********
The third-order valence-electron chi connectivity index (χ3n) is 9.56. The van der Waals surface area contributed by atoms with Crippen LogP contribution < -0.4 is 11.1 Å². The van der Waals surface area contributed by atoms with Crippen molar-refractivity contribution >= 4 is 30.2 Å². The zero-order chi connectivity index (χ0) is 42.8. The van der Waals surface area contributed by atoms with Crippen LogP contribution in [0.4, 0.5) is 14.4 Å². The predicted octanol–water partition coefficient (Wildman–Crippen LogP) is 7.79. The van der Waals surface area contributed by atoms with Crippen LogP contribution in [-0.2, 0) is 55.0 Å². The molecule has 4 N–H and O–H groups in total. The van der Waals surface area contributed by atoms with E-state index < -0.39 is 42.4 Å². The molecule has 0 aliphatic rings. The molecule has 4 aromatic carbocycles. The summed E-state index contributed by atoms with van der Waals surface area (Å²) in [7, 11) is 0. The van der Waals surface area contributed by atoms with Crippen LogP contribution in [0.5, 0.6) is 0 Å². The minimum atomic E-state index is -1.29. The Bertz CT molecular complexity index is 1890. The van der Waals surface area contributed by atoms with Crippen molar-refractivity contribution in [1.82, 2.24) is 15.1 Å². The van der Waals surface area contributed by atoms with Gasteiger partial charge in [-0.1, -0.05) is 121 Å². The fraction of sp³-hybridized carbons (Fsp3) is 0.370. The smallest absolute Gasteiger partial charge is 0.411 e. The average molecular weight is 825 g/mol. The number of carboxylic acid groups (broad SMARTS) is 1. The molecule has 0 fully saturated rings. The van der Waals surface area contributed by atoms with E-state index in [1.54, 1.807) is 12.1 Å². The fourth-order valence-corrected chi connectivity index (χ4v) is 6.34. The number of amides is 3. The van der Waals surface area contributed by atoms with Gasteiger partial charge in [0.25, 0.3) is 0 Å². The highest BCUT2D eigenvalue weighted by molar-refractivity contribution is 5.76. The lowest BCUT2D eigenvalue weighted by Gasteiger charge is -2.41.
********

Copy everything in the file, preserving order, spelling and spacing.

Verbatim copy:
The third-order valence-electron chi connectivity index (χ3n) is 9.56. The van der Waals surface area contributed by atoms with Crippen LogP contribution < -0.4 is 11.1 Å². The van der Waals surface area contributed by atoms with Crippen molar-refractivity contribution >= 4 is 30.2 Å². The zero-order chi connectivity index (χ0) is 42.8. The van der Waals surface area contributed by atoms with Crippen LogP contribution in [0.4, 0.5) is 14.4 Å². The predicted octanol–water partition coefficient (Wildman–Crippen LogP) is 7.79. The van der Waals surface area contributed by atoms with Crippen LogP contribution in [-0.2, 0) is 55.0 Å². The molecule has 4 N–H and O–H groups in total. The van der Waals surface area contributed by atoms with E-state index < -0.39 is 42.4 Å². The molecule has 0 aliphatic rings. The molecule has 4 aromatic carbocycles. The summed E-state index contributed by atoms with van der Waals surface area (Å²) in [7, 11) is 0. The van der Waals surface area contributed by atoms with Crippen LogP contribution in [0.5, 0.6) is 0 Å². The minimum atomic E-state index is -1.29. The Bertz CT molecular complexity index is 1890. The van der Waals surface area contributed by atoms with Crippen molar-refractivity contribution in [1.82, 2.24) is 15.1 Å². The van der Waals surface area contributed by atoms with Gasteiger partial charge in [-0.1, -0.05) is 121 Å². The fraction of sp³-hybridized carbons (Fsp3) is 0.370. The smallest absolute Gasteiger partial charge is 0.411 e. The average molecular weight is 825 g/mol. The number of carboxylic acid groups (broad SMARTS) is 1. The molecule has 0 fully saturated rings. The van der Waals surface area contributed by atoms with E-state index in [1.54, 1.807) is 12.1 Å². The fourth-order valence-corrected chi connectivity index (χ4v) is 6.34. The number of amides is 3. The van der Waals surface area contributed by atoms with Gasteiger partial charge in [0.25, 0.3) is 0 Å². The highest BCUT2D eigenvalue weighted by molar-refractivity contribution is 5.76. The lowest BCUT2D eigenvalue weighted by Gasteiger charge is -2.41.